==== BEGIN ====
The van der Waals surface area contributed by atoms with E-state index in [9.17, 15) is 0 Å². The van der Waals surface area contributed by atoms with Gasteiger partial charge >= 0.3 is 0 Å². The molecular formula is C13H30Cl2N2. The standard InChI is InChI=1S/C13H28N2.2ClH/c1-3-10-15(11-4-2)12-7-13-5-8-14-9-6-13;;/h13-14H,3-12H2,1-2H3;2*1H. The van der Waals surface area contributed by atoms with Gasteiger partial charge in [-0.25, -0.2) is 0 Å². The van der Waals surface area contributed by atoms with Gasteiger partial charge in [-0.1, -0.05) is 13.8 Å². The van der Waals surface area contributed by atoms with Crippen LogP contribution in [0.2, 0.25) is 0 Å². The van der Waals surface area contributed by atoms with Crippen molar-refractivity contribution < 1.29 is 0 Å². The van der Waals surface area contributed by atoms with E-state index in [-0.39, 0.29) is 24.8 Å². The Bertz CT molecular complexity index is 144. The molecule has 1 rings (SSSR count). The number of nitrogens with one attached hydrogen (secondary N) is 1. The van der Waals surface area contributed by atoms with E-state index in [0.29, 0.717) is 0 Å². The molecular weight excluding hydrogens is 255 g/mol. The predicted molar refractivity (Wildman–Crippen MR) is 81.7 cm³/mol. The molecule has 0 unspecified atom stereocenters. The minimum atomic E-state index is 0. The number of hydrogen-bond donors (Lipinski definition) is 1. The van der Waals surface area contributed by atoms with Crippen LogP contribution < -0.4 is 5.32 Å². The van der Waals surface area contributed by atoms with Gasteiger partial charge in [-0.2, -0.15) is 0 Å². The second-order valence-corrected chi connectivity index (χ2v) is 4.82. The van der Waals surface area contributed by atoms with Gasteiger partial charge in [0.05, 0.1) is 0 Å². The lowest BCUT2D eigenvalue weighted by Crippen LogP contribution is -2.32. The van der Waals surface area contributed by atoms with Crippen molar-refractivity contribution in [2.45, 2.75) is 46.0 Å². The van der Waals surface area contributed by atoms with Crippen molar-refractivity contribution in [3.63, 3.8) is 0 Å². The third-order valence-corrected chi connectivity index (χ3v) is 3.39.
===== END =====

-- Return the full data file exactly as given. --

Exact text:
The van der Waals surface area contributed by atoms with E-state index in [9.17, 15) is 0 Å². The van der Waals surface area contributed by atoms with Gasteiger partial charge >= 0.3 is 0 Å². The molecular formula is C13H30Cl2N2. The standard InChI is InChI=1S/C13H28N2.2ClH/c1-3-10-15(11-4-2)12-7-13-5-8-14-9-6-13;;/h13-14H,3-12H2,1-2H3;2*1H. The van der Waals surface area contributed by atoms with Gasteiger partial charge in [-0.25, -0.2) is 0 Å². The van der Waals surface area contributed by atoms with Gasteiger partial charge in [-0.1, -0.05) is 13.8 Å². The van der Waals surface area contributed by atoms with Crippen LogP contribution in [0.2, 0.25) is 0 Å². The van der Waals surface area contributed by atoms with Crippen molar-refractivity contribution < 1.29 is 0 Å². The van der Waals surface area contributed by atoms with E-state index in [-0.39, 0.29) is 24.8 Å². The Bertz CT molecular complexity index is 144. The molecule has 1 rings (SSSR count). The number of nitrogens with one attached hydrogen (secondary N) is 1. The van der Waals surface area contributed by atoms with E-state index in [0.29, 0.717) is 0 Å². The molecular weight excluding hydrogens is 255 g/mol. The predicted molar refractivity (Wildman–Crippen MR) is 81.7 cm³/mol. The molecule has 0 unspecified atom stereocenters. The minimum atomic E-state index is 0. The number of hydrogen-bond donors (Lipinski definition) is 1. The van der Waals surface area contributed by atoms with Crippen LogP contribution < -0.4 is 5.32 Å². The van der Waals surface area contributed by atoms with Gasteiger partial charge in [-0.2, -0.15) is 0 Å². The second-order valence-corrected chi connectivity index (χ2v) is 4.82. The van der Waals surface area contributed by atoms with Gasteiger partial charge in [0.05, 0.1) is 0 Å². The lowest BCUT2D eigenvalue weighted by Crippen LogP contribution is -2.32. The van der Waals surface area contributed by atoms with Crippen molar-refractivity contribution in [2.45, 2.75) is 46.0 Å². The van der Waals surface area contributed by atoms with Crippen molar-refractivity contribution in [3.63, 3.8) is 0 Å². The third-order valence-corrected chi connectivity index (χ3v) is 3.39.